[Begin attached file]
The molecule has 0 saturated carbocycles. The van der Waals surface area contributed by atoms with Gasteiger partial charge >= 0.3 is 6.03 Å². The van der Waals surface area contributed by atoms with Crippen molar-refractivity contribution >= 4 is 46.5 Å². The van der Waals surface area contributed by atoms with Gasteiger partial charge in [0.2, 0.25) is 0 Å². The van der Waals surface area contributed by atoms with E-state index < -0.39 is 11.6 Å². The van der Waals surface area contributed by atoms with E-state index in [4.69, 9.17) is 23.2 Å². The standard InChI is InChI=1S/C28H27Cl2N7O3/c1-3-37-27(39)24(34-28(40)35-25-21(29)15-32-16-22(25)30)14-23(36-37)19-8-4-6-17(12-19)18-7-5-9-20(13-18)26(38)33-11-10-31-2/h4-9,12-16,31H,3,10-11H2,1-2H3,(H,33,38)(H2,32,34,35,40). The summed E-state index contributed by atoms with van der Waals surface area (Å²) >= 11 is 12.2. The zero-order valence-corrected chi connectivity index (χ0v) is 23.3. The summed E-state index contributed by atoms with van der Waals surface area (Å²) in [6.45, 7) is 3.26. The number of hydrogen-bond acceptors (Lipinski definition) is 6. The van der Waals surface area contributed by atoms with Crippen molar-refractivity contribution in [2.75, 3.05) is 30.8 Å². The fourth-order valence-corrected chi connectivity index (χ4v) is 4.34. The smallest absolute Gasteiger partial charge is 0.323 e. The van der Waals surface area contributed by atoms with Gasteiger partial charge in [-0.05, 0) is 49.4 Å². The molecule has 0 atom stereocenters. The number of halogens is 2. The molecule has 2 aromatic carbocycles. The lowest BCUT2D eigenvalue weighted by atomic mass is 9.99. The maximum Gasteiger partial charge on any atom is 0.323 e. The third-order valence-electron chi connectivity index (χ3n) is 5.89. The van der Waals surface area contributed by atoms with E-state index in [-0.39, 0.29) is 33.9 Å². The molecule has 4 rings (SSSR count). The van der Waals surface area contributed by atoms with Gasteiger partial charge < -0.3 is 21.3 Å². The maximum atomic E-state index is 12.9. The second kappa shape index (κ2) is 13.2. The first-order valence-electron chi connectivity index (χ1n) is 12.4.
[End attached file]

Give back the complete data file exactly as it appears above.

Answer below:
The molecule has 0 saturated carbocycles. The van der Waals surface area contributed by atoms with Gasteiger partial charge >= 0.3 is 6.03 Å². The van der Waals surface area contributed by atoms with Crippen molar-refractivity contribution >= 4 is 46.5 Å². The van der Waals surface area contributed by atoms with Gasteiger partial charge in [0.2, 0.25) is 0 Å². The van der Waals surface area contributed by atoms with E-state index < -0.39 is 11.6 Å². The van der Waals surface area contributed by atoms with E-state index in [4.69, 9.17) is 23.2 Å². The standard InChI is InChI=1S/C28H27Cl2N7O3/c1-3-37-27(39)24(34-28(40)35-25-21(29)15-32-16-22(25)30)14-23(36-37)19-8-4-6-17(12-19)18-7-5-9-20(13-18)26(38)33-11-10-31-2/h4-9,12-16,31H,3,10-11H2,1-2H3,(H,33,38)(H2,32,34,35,40). The summed E-state index contributed by atoms with van der Waals surface area (Å²) >= 11 is 12.2. The zero-order valence-corrected chi connectivity index (χ0v) is 23.3. The summed E-state index contributed by atoms with van der Waals surface area (Å²) in [6.45, 7) is 3.26. The number of hydrogen-bond acceptors (Lipinski definition) is 6. The van der Waals surface area contributed by atoms with Crippen molar-refractivity contribution in [2.75, 3.05) is 30.8 Å². The fourth-order valence-corrected chi connectivity index (χ4v) is 4.34. The smallest absolute Gasteiger partial charge is 0.323 e. The van der Waals surface area contributed by atoms with Gasteiger partial charge in [-0.05, 0) is 49.4 Å². The molecule has 0 atom stereocenters. The number of halogens is 2. The molecule has 2 aromatic carbocycles. The lowest BCUT2D eigenvalue weighted by atomic mass is 9.99. The maximum Gasteiger partial charge on any atom is 0.323 e. The third-order valence-electron chi connectivity index (χ3n) is 5.89. The van der Waals surface area contributed by atoms with E-state index in [-0.39, 0.29) is 33.9 Å². The molecule has 4 rings (SSSR count). The van der Waals surface area contributed by atoms with Gasteiger partial charge < -0.3 is 21.3 Å². The maximum atomic E-state index is 12.9. The second kappa shape index (κ2) is 13.2. The first-order valence-electron chi connectivity index (χ1n) is 12.4.